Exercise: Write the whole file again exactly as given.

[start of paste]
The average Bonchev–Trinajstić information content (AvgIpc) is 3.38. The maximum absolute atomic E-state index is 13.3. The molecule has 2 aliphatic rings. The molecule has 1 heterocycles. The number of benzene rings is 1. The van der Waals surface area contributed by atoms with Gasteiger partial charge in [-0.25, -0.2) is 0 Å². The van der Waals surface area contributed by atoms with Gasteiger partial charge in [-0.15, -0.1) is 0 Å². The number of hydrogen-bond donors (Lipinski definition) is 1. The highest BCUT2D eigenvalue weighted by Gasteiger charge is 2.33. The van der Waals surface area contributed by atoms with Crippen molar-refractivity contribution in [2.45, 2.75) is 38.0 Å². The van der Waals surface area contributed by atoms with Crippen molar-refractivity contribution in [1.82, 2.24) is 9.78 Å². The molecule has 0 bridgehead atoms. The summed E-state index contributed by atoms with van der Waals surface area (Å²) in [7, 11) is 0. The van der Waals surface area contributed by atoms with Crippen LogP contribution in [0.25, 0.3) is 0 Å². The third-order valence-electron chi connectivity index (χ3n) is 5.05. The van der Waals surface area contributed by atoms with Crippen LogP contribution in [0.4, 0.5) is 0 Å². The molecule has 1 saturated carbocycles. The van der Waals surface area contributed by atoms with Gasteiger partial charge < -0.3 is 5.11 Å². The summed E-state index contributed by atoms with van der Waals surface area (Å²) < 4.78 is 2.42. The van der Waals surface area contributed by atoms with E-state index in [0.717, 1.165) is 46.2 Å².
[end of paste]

The average Bonchev–Trinajstić information content (AvgIpc) is 3.38. The maximum absolute atomic E-state index is 13.3. The molecule has 2 aliphatic rings. The molecule has 1 heterocycles. The number of benzene rings is 1. The van der Waals surface area contributed by atoms with Gasteiger partial charge in [-0.25, -0.2) is 0 Å². The van der Waals surface area contributed by atoms with Gasteiger partial charge in [-0.15, -0.1) is 0 Å². The number of hydrogen-bond donors (Lipinski definition) is 1. The highest BCUT2D eigenvalue weighted by Gasteiger charge is 2.33. The van der Waals surface area contributed by atoms with Crippen molar-refractivity contribution in [2.45, 2.75) is 38.0 Å². The van der Waals surface area contributed by atoms with Crippen molar-refractivity contribution in [1.82, 2.24) is 9.78 Å². The molecule has 0 bridgehead atoms. The summed E-state index contributed by atoms with van der Waals surface area (Å²) in [7, 11) is 0. The van der Waals surface area contributed by atoms with Crippen LogP contribution in [0.25, 0.3) is 0 Å². The third-order valence-electron chi connectivity index (χ3n) is 5.05. The van der Waals surface area contributed by atoms with Crippen LogP contribution in [0.4, 0.5) is 0 Å². The molecule has 1 saturated carbocycles. The van der Waals surface area contributed by atoms with Gasteiger partial charge < -0.3 is 5.11 Å². The summed E-state index contributed by atoms with van der Waals surface area (Å²) < 4.78 is 2.42. The van der Waals surface area contributed by atoms with E-state index in [0.717, 1.165) is 46.2 Å².